Surpassing his father's podium record was always an impossibly tall order, still Roche continued to ride further away from Stephen in terms of Grand Tour appearances when he started the Giro d'Italia earlier this year, that 24th start, more than any other in Irish cycling history, also putting him further of head of Seán Kelly (who made 21 Grand Tour starts in all). In last year's postponed Tour de France, Roche equalled his father's 10 starts, his nine starts in the Vuelta a España also yielding two stage wins, plus a fifth and sixth overall.
When Martin produced one of the finest stage wins of 2021 with his summit victory on the 193km stage 17 of this year's Giro, breaking away on the final climb up Sega di Ala, holding out by 13 seconds ahead of Portugal's Joao Almeida, he also completed that rare hat-trick of Grand Tour stage wins, a feat only achieved by two other Irish riders in Shay Elliott and Sam Bennett.
Along with his two stage wins in the Tour de France (2013 and 2018), Martin’s fourth place in the 2020 Vuelta, having sat in third overall for the first two weeks, was also the best Irish Grand Tour placing since Kelly won it outright in 1988.
What they also share in leaving behind their careers at this point is their changing perception of cycling, specifically in terms of race safety. Both hinted strongly at the fact the risks were no longer worth the rewards, Roche enduring more crashes in the last two seasons than in his whole career, Martin admitting the fun had simply gone out of it, especially when you’re picking yourself in pieces off the road more often than not.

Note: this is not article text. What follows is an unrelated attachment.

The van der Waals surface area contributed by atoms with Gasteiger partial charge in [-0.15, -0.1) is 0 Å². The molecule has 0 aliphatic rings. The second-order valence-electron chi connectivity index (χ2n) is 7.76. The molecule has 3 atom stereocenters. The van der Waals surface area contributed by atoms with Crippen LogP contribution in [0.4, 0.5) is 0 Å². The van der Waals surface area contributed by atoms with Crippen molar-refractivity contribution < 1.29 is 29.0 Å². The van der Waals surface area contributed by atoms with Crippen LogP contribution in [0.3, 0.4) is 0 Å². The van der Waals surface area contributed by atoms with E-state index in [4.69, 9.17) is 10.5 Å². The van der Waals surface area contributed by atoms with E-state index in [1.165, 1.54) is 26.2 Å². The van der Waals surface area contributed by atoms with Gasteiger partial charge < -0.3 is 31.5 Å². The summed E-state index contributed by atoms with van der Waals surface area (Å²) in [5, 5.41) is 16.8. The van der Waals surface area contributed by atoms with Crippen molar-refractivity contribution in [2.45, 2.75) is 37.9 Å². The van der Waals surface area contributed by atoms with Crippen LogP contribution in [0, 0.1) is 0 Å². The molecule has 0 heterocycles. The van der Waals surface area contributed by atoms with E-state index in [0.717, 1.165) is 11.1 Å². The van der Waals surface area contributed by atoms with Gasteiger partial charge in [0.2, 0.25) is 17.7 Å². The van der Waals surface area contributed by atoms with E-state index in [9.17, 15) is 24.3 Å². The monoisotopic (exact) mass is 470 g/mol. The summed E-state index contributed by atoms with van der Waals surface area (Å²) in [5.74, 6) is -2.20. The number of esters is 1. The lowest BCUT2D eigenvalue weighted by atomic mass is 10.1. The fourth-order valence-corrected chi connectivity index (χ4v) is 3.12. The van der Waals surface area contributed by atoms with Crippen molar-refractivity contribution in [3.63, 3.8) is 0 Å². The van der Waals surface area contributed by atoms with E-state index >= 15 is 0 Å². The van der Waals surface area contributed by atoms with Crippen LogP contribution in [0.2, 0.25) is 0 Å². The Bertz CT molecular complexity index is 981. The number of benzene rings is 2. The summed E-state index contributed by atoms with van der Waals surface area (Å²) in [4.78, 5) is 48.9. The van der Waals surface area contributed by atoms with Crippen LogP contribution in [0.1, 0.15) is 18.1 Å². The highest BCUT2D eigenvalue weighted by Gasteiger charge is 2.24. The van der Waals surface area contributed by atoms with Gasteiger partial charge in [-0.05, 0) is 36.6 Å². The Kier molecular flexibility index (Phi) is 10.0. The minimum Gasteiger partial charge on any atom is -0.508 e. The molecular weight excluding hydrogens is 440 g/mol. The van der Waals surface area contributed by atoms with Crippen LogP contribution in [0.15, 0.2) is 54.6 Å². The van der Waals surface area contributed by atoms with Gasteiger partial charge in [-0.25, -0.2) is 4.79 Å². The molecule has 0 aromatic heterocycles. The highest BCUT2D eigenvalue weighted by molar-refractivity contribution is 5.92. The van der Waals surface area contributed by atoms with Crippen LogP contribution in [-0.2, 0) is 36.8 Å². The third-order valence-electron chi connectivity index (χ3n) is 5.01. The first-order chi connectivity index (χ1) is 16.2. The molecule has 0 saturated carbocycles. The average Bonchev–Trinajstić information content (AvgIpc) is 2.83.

During that Giro last May, Martin started stage 11 – which included four dusty gravel trails that crisscrossed Tuscan wine country – just 52 seconds behind race leader Egan Bernal, eighth overall on GC; by the end of the day, he’d conceded over six minutes to Bernal, dropping to 18th on GC, his race for a podium position as good as over.
“I told my wife this morning that I won’t crash, so for me personally cycling is not worth the risk,” he said. “I had guys crashing all around me on the first section [of gravel] so I just did my own pace, I nearly came back but my licence is road cycling, so it’s not my thing . . . I just didn’t want to take the risk and that’s it.”
Tony Martin (no relation) said as much when signing off on his standout career with victory in the mixed time-trial at last month's World Championships, to go with the German's four individual titles: "Two times I was lying in the ambulance on the way to the hospital, full of blood and full of pain, at 36, and the dad of two daughters, you start questioning if it's really worth it, what are you doing here?"
For anyone who races their bike for a living such risks are and always will be heaped beyond any reasonable doubt, only there is difference between suffering on the bike and fearing for your life. Cycling’s international governing body, the UCI, would do well to listen to all this before saying goodbye to plenty more hardy bastards on the road.